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Jinyu Zhang, Fang Yao Tang, Carol Y. Cheung, Haoyu Chen; Different Effect of Media Opacity on Vessel Density Measured by Different Optical Coherence Tomography Angiography Algorithms. Trans. Vis. Sci. Tech. 2020;9(8):19. doi: https://doi.org/10.1167/tvst.9.8.19.
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© ARVO (1962-2015); The Authors (2016-present)
Several studies show that media opacity reduces vessel density (VD) measured by image processing algorithms of optical coherence tomography angiography (OCTA). However, different models of OCTA designed their own algorithms and computational methods, which may have different effects of opacity on VD. This study is aimed to investigate the impact of a simulated model of media opacity on quantitative measurement of two OCTA devices.
A spectral-domain based OCTA (Cirrus 5000; Carl Zeiss Meditec) and a swept-source based OCTA (Triton DRI-OCT, Topcon Inc.) were used to image retinal microvasculature at the macula using 3 × 3 mm scanning protocol from 22 eyes of 22 healthy subjects. Media opacity was simulated with neutral-density filters (optical density (OD)λ=840nm ranges 0.10–0.48 in Cirrus; ODλ=1050nm ranges 0.15–0.51 in Triton). The filters were placed in front of each study eye, and signal strength (SS) or signal strength intensity (SSI) was recorded during imaging. The parafoveal VD of superficial capillary plexus was then measured using the built-in software from the two devices. The correlations among OD, SS/SSI, and VD were analyzed.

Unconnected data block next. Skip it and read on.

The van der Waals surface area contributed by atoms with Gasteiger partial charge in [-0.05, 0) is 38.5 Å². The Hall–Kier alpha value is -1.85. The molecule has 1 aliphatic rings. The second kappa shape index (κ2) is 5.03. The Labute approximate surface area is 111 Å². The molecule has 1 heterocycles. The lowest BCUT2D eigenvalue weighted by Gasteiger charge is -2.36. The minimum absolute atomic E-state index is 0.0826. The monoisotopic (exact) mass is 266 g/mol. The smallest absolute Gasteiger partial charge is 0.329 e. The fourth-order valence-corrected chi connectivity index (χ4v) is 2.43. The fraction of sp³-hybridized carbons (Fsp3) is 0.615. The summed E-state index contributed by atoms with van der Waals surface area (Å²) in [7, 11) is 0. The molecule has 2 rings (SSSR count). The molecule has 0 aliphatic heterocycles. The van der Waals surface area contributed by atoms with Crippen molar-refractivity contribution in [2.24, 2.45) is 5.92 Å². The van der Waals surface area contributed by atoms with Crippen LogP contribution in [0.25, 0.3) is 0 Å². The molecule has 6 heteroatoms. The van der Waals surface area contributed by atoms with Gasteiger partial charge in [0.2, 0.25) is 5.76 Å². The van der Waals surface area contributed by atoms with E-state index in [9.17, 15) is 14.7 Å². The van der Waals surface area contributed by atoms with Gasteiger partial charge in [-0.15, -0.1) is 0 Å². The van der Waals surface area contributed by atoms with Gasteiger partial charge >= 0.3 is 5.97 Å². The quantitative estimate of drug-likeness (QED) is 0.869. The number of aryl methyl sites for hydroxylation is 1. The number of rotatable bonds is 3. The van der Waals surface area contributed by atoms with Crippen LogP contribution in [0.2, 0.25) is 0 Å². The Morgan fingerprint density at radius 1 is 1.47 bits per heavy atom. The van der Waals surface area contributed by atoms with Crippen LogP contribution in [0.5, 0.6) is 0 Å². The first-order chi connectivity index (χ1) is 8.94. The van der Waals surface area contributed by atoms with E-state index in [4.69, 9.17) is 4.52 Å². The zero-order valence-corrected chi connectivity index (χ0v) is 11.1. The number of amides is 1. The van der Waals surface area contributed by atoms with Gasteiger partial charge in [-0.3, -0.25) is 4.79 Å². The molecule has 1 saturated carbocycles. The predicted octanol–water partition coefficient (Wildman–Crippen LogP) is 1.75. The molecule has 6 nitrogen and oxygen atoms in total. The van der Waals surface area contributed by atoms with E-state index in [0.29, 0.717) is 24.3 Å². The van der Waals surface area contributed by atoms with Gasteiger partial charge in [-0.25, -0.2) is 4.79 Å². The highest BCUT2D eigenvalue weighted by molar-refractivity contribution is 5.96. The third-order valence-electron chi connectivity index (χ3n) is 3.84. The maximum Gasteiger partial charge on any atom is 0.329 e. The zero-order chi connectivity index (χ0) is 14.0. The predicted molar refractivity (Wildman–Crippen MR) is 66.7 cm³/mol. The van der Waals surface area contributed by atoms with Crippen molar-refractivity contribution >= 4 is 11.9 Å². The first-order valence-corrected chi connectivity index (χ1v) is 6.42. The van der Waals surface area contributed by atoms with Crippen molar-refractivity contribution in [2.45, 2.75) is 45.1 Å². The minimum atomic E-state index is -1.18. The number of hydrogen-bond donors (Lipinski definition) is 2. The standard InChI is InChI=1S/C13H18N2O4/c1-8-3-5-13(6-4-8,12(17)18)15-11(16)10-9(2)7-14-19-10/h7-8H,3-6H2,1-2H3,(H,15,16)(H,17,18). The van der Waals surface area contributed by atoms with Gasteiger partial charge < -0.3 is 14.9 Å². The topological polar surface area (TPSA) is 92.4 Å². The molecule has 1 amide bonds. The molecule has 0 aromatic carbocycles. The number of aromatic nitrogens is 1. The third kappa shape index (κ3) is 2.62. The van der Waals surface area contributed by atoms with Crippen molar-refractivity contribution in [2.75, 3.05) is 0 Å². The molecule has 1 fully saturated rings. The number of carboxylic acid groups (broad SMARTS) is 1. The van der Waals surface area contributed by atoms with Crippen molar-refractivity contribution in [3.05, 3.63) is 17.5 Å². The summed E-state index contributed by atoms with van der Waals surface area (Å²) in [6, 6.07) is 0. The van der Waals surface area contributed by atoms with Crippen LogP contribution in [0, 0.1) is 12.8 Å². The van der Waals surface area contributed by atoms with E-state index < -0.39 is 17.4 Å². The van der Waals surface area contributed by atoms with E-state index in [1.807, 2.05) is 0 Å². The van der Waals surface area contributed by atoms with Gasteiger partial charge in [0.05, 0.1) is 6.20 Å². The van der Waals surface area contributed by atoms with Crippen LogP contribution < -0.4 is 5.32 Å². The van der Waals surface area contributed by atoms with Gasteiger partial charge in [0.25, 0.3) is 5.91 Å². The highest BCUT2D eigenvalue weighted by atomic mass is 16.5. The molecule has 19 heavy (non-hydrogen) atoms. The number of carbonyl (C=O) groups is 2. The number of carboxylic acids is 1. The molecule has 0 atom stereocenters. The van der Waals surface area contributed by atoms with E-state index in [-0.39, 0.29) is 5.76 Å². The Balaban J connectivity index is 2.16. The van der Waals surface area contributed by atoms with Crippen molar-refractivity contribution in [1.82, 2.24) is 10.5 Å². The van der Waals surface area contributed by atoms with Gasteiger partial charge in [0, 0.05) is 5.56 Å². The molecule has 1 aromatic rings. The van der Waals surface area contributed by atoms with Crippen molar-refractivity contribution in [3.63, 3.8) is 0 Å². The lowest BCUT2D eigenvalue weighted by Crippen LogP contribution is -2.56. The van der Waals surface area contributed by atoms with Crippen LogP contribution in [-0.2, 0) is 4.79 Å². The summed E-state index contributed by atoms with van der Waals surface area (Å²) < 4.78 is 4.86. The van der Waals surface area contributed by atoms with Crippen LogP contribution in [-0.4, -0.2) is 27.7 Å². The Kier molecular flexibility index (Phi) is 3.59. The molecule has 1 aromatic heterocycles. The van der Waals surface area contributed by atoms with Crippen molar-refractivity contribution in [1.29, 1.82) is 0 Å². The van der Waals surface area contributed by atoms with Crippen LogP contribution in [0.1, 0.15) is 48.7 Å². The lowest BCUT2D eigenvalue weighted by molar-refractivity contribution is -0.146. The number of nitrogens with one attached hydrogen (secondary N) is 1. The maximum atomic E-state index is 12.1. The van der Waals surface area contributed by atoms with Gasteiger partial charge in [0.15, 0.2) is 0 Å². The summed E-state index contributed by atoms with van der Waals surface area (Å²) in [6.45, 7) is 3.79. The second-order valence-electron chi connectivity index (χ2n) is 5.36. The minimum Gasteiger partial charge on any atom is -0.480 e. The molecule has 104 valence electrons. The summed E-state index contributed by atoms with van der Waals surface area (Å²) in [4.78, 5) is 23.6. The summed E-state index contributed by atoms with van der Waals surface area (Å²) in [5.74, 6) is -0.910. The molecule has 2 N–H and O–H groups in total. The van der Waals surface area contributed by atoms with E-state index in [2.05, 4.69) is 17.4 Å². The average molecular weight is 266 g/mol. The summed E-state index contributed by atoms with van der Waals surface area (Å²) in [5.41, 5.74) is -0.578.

Increased OD was significantly correlated with decreased SS and SSI (rs = −0.576 and −0.922, respectively, both P < 0.001) in Cirrus and Triton, respectively. Although increased OD was significantly correlated with decreased VD in Cirrus (rs = −0.539, P < 0.001), there was no significant correlation between OD with VD in Triton (rs = −0.143, P = 0.137).
The effect of media opacity on quantitative measurement of VD is different between different Cirrus and Triton OCTA devices.
This study demonstrates that the effect of media opacity on VD measurement is different among different OCTA devices, suggesting that caution must be taken when interpreting VD measurement on OCTA, particularly among individuals with media opacity.
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